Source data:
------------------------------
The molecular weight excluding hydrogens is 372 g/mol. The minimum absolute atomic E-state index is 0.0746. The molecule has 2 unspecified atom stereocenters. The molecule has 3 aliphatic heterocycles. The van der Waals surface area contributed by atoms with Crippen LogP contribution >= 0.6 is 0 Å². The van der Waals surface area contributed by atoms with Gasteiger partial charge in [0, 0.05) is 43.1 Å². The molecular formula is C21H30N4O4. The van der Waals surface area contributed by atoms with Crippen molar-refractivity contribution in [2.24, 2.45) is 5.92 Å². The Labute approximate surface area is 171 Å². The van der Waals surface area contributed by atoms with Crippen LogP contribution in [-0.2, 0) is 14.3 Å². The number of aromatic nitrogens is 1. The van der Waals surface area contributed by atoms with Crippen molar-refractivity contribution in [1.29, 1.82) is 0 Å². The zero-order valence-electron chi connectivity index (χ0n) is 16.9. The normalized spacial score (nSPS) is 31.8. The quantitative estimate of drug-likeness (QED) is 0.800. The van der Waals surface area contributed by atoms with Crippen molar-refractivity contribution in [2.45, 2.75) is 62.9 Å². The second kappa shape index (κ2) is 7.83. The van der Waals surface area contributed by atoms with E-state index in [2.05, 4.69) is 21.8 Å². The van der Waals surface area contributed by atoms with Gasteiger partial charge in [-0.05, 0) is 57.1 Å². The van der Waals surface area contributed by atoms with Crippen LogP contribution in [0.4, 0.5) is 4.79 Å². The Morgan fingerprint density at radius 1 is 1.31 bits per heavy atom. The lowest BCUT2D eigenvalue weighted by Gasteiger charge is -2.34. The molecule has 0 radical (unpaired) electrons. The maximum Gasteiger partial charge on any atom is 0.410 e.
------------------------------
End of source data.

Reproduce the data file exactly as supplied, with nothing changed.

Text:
The molecular weight excluding hydrogens is 372 g/mol. The minimum absolute atomic E-state index is 0.0746. The molecule has 2 unspecified atom stereocenters. The molecule has 3 aliphatic heterocycles. The van der Waals surface area contributed by atoms with Crippen LogP contribution >= 0.6 is 0 Å². The van der Waals surface area contributed by atoms with Gasteiger partial charge in [0, 0.05) is 43.1 Å². The molecular formula is C21H30N4O4. The van der Waals surface area contributed by atoms with Crippen molar-refractivity contribution in [2.24, 2.45) is 5.92 Å². The Labute approximate surface area is 171 Å². The van der Waals surface area contributed by atoms with Crippen LogP contribution in [-0.2, 0) is 14.3 Å². The number of aromatic nitrogens is 1. The van der Waals surface area contributed by atoms with Crippen molar-refractivity contribution in [1.29, 1.82) is 0 Å². The zero-order valence-electron chi connectivity index (χ0n) is 16.9. The normalized spacial score (nSPS) is 31.8. The quantitative estimate of drug-likeness (QED) is 0.800. The van der Waals surface area contributed by atoms with Crippen molar-refractivity contribution in [2.45, 2.75) is 62.9 Å². The second kappa shape index (κ2) is 7.83. The van der Waals surface area contributed by atoms with E-state index in [2.05, 4.69) is 21.8 Å². The van der Waals surface area contributed by atoms with Gasteiger partial charge in [-0.05, 0) is 57.1 Å². The van der Waals surface area contributed by atoms with Crippen LogP contribution in [0.4, 0.5) is 4.79 Å². The Morgan fingerprint density at radius 1 is 1.31 bits per heavy atom. The lowest BCUT2D eigenvalue weighted by Gasteiger charge is -2.34. The molecule has 0 radical (unpaired) electrons. The maximum Gasteiger partial charge on any atom is 0.410 e.